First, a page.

Aulacoseira crassipunctata

Krammer 1991      Category: Centric

Aulacoseira canadensis


Aulacoseira granulata

LM scalebar = 10 µm = 40 pixels.


Contributor: Marina Potapova - December 2010
Diameter: 4-12 µm
Mantle Height: 9-18 µm
Rows of areolae in 10 µm: 5.5-9


Frustules are cylindrical and form colonies. Valves are 4-12 µm in diameter, with a mantle height of 9-18 µm. The ratio of the mantle height to valve diameter is greater than 1. The mantle has straight sides and the valve face is strongly concave or convex. Rows of mantle areolae are straight, 5.5-9 in 10 µm, with 5-10 round areolae in 10 µm. The height of the collum is approximately 1/3-1/4 of the mantle height. The valve face is covered by areolae. The spines are thin, often bifurcated, and irregular in shape. The ringleiste is solid, broad and shallow.

Original Description

Author: Krammer 1991
Diameter: 6-10 µm
Mantle Height: 10-17 µm
Rows of areolae in 10 µm: 6-9

Original Description

Frustules cylindrial, linked into short straight or curved chains; valves 6-10 μm in diameter, mantle height 10-17 μm, ratio height/diameter 0,8-1,5, varies not only throughout the division cycle, but also between sibling valves and even between valves of a single frustule (fig. 72). Outer and inner mantle lines straight and parallel; discus distinctly convex (fig. 76) or concave (fig. 79, in sibling valves, convex and concave disci fit into each another); pseudosulcus a broad but flat furrow. Cell wall thick; linking spines short; separating spines not observed, the broad collum bears on its inside a very broad Ringleiste (figs. 73, 74). The disci have varied patterns of medium-seized areolae, sometimes being dispersed and irregularly distributed (figs. 75, 79), in completely areolated disci the areolae sometimes arranged in tangential rows. Nearly every pervalvar mantle rib bears a very small, somewhat irregularly shaped linking spine with bifid anchors (figs. 76-78). The mantle areolae vary in size (fig. 76), are very large and appear pearl-like in the LM (figs. 71, 72). SEM reveals very irregular areolae foramina (figs. 76-78). The pervalvar rows (6-9/10 μm) run parallel or slightly oblique to the pervalvar axis. The areola arrangement here is somewhat irregular with the consequence that transverse rows are either absent (figs. 71, 78) or indistinct (figs. 72, 76).

Original Images

Cite This Page:
Potapova, M. (2010). Aulacoseira crassipunctata. In Diatoms of the United States. Retrieved April 24, 2018, from

Species: Aulacoseira crassipunctata

Contributor: Marina Potapova

Reviewer: Mark Edlund


Bahls, L., Potapova, M., Fallu, M.A. and Pienitz, R. (2009). Aulacoseira canadensis and Aulacoseira crassipunctata (Bacillariophyta) in North America. Nova Hedwigia, Beiheft 135: 167-184.

Krammer, K. (1991). Morphology and taxonomy of some taxa in the genus Aulacoseira Thwaites (Bacillariophyceae). I. Aulacoseira distans and similar taxa. Nova Hedwigia 52(1-2):89-112.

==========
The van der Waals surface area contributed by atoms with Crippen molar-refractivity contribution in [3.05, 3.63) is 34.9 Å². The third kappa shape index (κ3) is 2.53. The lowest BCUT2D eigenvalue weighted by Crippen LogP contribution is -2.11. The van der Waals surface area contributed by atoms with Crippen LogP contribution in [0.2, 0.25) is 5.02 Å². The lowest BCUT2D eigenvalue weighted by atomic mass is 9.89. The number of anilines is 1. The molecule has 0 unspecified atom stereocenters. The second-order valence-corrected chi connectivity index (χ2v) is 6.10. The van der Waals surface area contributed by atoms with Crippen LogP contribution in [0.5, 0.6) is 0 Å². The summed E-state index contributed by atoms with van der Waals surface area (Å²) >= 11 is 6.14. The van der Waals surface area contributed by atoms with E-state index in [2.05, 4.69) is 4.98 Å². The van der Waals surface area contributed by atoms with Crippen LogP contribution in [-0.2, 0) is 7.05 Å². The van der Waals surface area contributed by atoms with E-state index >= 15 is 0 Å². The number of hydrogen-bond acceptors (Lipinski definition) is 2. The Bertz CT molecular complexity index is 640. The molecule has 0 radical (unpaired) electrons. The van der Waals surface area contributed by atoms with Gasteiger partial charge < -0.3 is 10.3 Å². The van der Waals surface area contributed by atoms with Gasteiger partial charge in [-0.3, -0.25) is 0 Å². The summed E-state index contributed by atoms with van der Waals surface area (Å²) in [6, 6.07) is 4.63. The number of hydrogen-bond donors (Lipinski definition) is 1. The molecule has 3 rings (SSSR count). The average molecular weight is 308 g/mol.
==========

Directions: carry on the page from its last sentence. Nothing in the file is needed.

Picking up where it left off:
Siver, P.A. and Kling, H. (1997). Morphological observations of Aulacoseira using scanning electron microscopy. Can. J. Bot. 75: 1807–1835.

Links & ID's

Index Nominum Algarum (INA)

Original INA

California Academy of Sciences (CAS)

Aulacoseira crassipunctata CAS

North American Diatom Ecological Database (NADED)

NADED ID: 10001

Autecology Discussion

EMAP Assessment

The Environmental Protection Agency (EPA) western Environmental Monitoring and Assessment Program (EMAP) study was completed during the years 2000-2004 (see citations at bottom of this page). Over 1200 streams and rivers in 12 western states (Arizona, California, Colorado, Idaho, Montana, Nevada, North Dakota, Oregon, South Dakota, Utah, Washington and Wyoming) were selected for sampling based on a stratified randomized design. This type of design insures that ecological resources are sampled in proportion to their actual geographical presence. Stratified randomized design also allows for estimates of stream length with a known confidence in several “condition classes” (good or least-disturbed, intermediately-disturbed, and poor or most-disturbed) for biotic condition, chemistry and habitat.

EMAP Distribution

Aulacoseira crassipunctata

EMAP Response Plots

Aulacoseira crassipunctata

EMAP citations

Results are published in:

Johnson, T., Hermann, K., Spaulding, S., Beyea, B., Theel, C., Sada, R., Bollman, W., Bowman, J., Larsen, A., Vining, K., Ostermiller, J., Petersen, D. Hargett, E. and Zumberge, J. (2009). An ecological assessment of USEPA Region 8 streams and rivers. U.S. Environmental Protection Agency Region 8 Report, 178 p.

Stoddard, J. L., Peck, D. V., Olsen, A. R., Larsen, D. P., Van Sickle, J., Hawkins, C. P., Hughes, R. M., Whittier, T. R., Lomnicky, G. A., Herlihy, A. T., Kaufman, P. R., Peterson, S. A., Ringold, P. L., Paulsen, S. G., and Blair, R. (2005). Environmental Monitoring and Assessment Program (EMAP) western streams and rivers statistical summary. U.S. Environmental Protection Agency Report 620/R-05/006, 1,762 p.

Stoddard, J. L., Peck, D. V., Paulsen, S. G., Van Sickle, J., Hawkins, C. P., Herlihy, A. T., Hughes, R. M., Kaufman, P. R., Larsen, D. P., Lomnicky, G. A., Olsen, A. R., Peterson, S. A., Ringold, P. L., and Whittier, T. R. (2005). An ecological assessment of western streams and rivers. U.S. Environmental Protection Agency Report 620/R-05/005, 49 p.


- EMAP distribution removed

Aulacoseira crassipunctata was reported from 2 sites in the western EMAP survey, 1998SIDFB124 and WIDP99-069. Potapova examined 2 slides from site WIDP99-0697, but failed to confirm the presence of A. crassipunctata. The EMAP distribution and data plots were removed from this page. A fragment of the fossil A. canadensis may have been present, misidentified as A. crassipunctata. - S. Spaulding